People worried that Moscow would nuke Washington at any moment.
The now-independent U.S. Air Force revived the Ground Observer Corps in 1950, and citizens once again took to their roofs to watch the skies for strange lights and sounds. Pres. Harry Truman authorized Operation Skywatch in 1952, which further funded and expanded the group.
“We will need every minute and every second of warning that our Skywatchers can give us,” Truman said.
But the citizenry of the ’50s was not like that of the ’40s. Many Americans were tired of war, and opinions on the Soviet Union and the threat it posed were more divided and nuanced than popular culture has depicted.
The Corps had trouble getting and keeping members. At its height in 1956, 380,000 people worked in 17,000 outposts scattered coast to coast. The Air Force ran more than 40 filter centers to collect the incoming calls. A far cry from the million-plus Americans who watched during World War II.
The numbers varied wildly depending on the time of the year and level of tension with Moscow. Summer was good to the Corps. Teen and preteen boys filled the ranks of the skywatchers when school let out, and people were more likely to sit up late, watching the sky when the weather was warmer.
To convince people to join the Corps and watch the skies, Washington pumped money into propaganda. It produced film reels such as Eyes Aloft!, posters, pamphlets and a magazine called The Aircraft Flash. Corps members could earn medals and ribbons based on their time in the service.
The popular radio show Fibber McGee & Molly even ran a few episodes centered around the characters visiting with Corps volunteers. In the story, Molly volunteers to watch the skies — as a good American should, of course. Fibber McGee, her loveable goof of a husband, wants to go fishing.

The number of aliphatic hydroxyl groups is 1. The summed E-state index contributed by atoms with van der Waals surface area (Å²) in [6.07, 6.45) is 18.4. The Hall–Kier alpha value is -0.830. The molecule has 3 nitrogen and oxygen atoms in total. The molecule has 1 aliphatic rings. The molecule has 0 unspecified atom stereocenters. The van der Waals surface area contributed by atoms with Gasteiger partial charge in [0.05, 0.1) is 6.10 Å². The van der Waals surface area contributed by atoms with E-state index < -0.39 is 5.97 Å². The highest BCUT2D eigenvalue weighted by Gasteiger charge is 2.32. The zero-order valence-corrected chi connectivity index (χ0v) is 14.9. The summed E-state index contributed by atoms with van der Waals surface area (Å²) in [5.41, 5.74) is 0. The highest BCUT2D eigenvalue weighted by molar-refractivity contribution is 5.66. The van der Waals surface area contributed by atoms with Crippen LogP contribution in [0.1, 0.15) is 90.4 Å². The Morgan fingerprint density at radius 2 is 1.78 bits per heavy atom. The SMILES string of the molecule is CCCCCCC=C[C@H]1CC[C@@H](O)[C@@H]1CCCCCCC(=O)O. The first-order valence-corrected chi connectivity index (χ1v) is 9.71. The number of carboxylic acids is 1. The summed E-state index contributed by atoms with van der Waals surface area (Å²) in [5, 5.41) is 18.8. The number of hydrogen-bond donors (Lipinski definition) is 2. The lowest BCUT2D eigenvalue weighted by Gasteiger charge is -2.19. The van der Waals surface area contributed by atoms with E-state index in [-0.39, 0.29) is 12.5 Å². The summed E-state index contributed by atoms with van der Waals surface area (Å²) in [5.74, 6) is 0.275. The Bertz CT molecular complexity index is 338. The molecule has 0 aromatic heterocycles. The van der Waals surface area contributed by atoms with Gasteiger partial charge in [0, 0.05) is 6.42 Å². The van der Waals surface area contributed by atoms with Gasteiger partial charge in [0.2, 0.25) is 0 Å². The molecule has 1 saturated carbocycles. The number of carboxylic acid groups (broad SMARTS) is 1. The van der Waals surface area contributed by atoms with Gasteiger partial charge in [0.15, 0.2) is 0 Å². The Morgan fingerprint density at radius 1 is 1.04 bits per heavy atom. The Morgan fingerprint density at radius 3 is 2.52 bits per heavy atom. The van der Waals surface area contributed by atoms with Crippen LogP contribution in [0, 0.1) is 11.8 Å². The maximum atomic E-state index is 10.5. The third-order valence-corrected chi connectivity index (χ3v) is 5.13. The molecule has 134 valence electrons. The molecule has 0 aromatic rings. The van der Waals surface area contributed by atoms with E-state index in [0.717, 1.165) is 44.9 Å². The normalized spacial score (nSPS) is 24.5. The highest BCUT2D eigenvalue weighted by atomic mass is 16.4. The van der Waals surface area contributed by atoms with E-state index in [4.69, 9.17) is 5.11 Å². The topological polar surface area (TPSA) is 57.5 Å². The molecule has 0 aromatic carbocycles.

“I’m not against the airplane watching you’re doing, kiddo,” he says. “I just merely don’t know what you … can do that the United States Air Force can’t do. And do better.”
The Aircraft Flash was something special. Reading them, “one enters a time warp to the heart of the Cold War,” W. Patrick McCray wrote in Keep Watching the Skies!, a book which recounts the history of the project.
“Magazine covers sported attractive women spotters or military hardware with photos inside showing fundraisers, parade floats and young winners of beauty contests all sponsored by the Ground Observer Corps.”
Many of the articles profiled the citizens who spent their days heroically watching the skies. A warden in North Carolina even forced his inmates to work for the Corps. Families pressed their pets into service.
“One person trained the family dog to bark when planes flew overhead,” McCray wrote. “While another spotter owned a goose that could honk a similar alert. Even blind Americans gave their time by working at filter centers or, in some cases, putting their ‘keen sense of hearing’ to work during times of bad weather and poor visibility.”
With all these people — an animals — watching the skies and not much except American planes flying overhead, false alarms and strange sightings skyrocketed.
The Air Force shut down the Ground Observer Corps in 1959 — radar and communication tech had advanced a lot in a decade. The Pentagon built ballistic missile early warning systems and other radar arrays on America’s coasts, in its waters and on the soil of its allies.
No one needed the Corps anymore.
But some Americans kept watching the skies. Sightings of UFOs spiked in the ’60s, and the mix of past training and Cold War paranoia led to a fear of little green men that found expression in movies, comics and films.
The Corps also inspired another joint venture between Washington and its people — Operation Moonwatch. It was a joint venture of amateur scientists, telescope enthusiasts and the military working together to track satellites.
Lt. Daniel Harris trained pilots, preyed on kids and then begged Beijing to bust him out of jailmedium.com
The strange transmissions of shortwave numbers stationsmedium.com